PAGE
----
• Tamlin Abrahams
    NGO Development
    Born in South Africa during the last decade of apartheid, I grew up knowing the destruction that manmade laws and prejudice could create, and also the hope that there is for humanity when the vision for a better future for our children was chosen, above our personal greed and fears.
    Tamlin Abrahams
    NGO Development

    Born in South Africa during the last decade of apartheid, I grew up knowing the destruction that manmade laws and prejudice could create, and also the hope that there is for humanity when the vision for a better future for our children was chosen, above our personal greed and fears.

    My life partner and I both strive to create a life experience for our children that show them the greatest gift in life they have, is the gift of choice, of free will.

    With that, at every opportunity, we seek to know and understand why we make certain choices, to understand if it comes from cultural norms, or truly our hearts desires.

    Our son and daughter were both born at home, with only our midwife there with us. It was extremely empowering as a family to have had such intimate sacred experience, and know that the greatest gift was, the choice we had to have the experience we desired.

    Our experience allowed us to understand and know birth in its natural state, and my work with Operation Smile and in rural parts of Africa have brought a great respect for the need to integrate these more holistically.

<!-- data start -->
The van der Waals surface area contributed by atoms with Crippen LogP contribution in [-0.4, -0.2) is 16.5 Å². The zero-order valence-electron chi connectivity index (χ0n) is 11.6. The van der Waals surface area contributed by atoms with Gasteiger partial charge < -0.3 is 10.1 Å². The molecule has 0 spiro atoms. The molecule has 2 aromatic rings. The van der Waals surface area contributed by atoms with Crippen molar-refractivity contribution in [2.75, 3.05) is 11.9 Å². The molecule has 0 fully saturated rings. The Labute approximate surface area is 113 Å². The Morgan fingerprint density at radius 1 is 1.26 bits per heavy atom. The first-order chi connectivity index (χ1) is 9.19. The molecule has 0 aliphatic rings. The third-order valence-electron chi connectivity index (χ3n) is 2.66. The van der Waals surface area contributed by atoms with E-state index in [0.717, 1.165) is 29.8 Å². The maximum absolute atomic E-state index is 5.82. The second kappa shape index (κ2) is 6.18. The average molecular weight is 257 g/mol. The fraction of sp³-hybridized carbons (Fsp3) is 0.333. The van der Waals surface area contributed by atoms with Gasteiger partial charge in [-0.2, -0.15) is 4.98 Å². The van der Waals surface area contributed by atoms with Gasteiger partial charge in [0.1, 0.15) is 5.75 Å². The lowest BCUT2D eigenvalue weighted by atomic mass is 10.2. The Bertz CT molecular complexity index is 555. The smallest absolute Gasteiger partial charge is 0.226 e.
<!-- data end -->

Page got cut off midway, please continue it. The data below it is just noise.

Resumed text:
I am driven by a passion to understand our natural state of wholeness, and how to also integrate ancient wisdom with modern day sciences.

    I studied photography and focused on fine art and photojournalism. After my studies I spent nearly a year working and living in a remote part of Mozambique. It was there that I had my first experience of a woman birthing out in nature, no complications, and both mom and baby healthy and happy. It shifted my perspective on labor profoundly.
    During this time I also volunteered with Operation Smile as a photography volunteer, focusing on medical documentation and surgical outcome capturing.
    My love for the work grew and I joined as an employee in 2008, first as a Program Coordinator, then within Education and Trainings Programs and since 2014 as Regional Director for Southern Central and West Africa.

    I have a passion for working in teams where all aspects of individuals and communities are considered ensuring self-sustainable programs are designed and that there is a patient centered approach.

    There is tremendous power in sharing of knowledge across borders and cultural boundaries especially when this can be done in person working hand in hand, side by side.

    Most recently the work of Operation Smile has exposed me to work with and support women who have unfortunately due to labor complications developed an obstetric fistula.